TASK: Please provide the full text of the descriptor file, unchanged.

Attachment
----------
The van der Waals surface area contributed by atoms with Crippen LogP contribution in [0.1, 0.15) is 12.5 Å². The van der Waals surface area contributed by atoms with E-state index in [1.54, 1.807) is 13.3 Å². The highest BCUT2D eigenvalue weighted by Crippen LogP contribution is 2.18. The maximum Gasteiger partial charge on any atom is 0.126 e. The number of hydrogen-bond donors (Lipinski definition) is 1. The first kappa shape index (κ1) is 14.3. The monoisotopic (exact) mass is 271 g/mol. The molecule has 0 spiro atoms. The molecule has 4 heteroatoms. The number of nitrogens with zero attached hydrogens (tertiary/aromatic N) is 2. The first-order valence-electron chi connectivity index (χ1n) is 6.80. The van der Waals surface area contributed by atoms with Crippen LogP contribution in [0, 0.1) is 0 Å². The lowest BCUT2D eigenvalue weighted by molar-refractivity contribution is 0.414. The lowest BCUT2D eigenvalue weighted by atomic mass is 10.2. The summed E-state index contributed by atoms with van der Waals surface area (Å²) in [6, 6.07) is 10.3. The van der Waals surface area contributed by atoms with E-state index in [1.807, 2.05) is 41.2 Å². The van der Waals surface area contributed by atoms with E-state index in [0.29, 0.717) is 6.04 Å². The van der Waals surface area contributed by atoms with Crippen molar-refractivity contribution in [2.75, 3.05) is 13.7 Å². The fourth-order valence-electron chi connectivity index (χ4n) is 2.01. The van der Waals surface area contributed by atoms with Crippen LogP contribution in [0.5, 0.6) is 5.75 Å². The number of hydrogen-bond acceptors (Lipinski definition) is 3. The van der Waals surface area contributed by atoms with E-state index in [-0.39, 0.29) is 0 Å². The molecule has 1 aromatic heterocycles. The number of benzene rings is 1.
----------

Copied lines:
The van der Waals surface area contributed by atoms with Crippen LogP contribution in [0.1, 0.15) is 12.5 Å². The van der Waals surface area contributed by atoms with E-state index in [1.54, 1.807) is 13.3 Å². The highest BCUT2D eigenvalue weighted by Crippen LogP contribution is 2.18. The maximum Gasteiger partial charge on any atom is 0.126 e. The number of hydrogen-bond donors (Lipinski definition) is 1. The first kappa shape index (κ1) is 14.3. The monoisotopic (exact) mass is 271 g/mol. The molecule has 0 spiro atoms. The molecule has 4 heteroatoms. The number of nitrogens with zero attached hydrogens (tertiary/aromatic N) is 2. The first-order valence-electron chi connectivity index (χ1n) is 6.80. The van der Waals surface area contributed by atoms with Crippen LogP contribution in [0, 0.1) is 0 Å². The lowest BCUT2D eigenvalue weighted by molar-refractivity contribution is 0.414. The lowest BCUT2D eigenvalue weighted by atomic mass is 10.2. The summed E-state index contributed by atoms with van der Waals surface area (Å²) in [6, 6.07) is 10.3. The van der Waals surface area contributed by atoms with E-state index in [1.807, 2.05) is 41.2 Å². The van der Waals surface area contributed by atoms with E-state index in [0.29, 0.717) is 6.04 Å². The van der Waals surface area contributed by atoms with Crippen molar-refractivity contribution in [2.75, 3.05) is 13.7 Å². The fourth-order valence-electron chi connectivity index (χ4n) is 2.01. The van der Waals surface area contributed by atoms with Crippen LogP contribution in [0.5, 0.6) is 5.75 Å². The number of hydrogen-bond acceptors (Lipinski definition) is 3. The van der Waals surface area contributed by atoms with E-state index in [-0.39, 0.29) is 0 Å². The molecule has 1 aromatic heterocycles. The number of benzene rings is 1.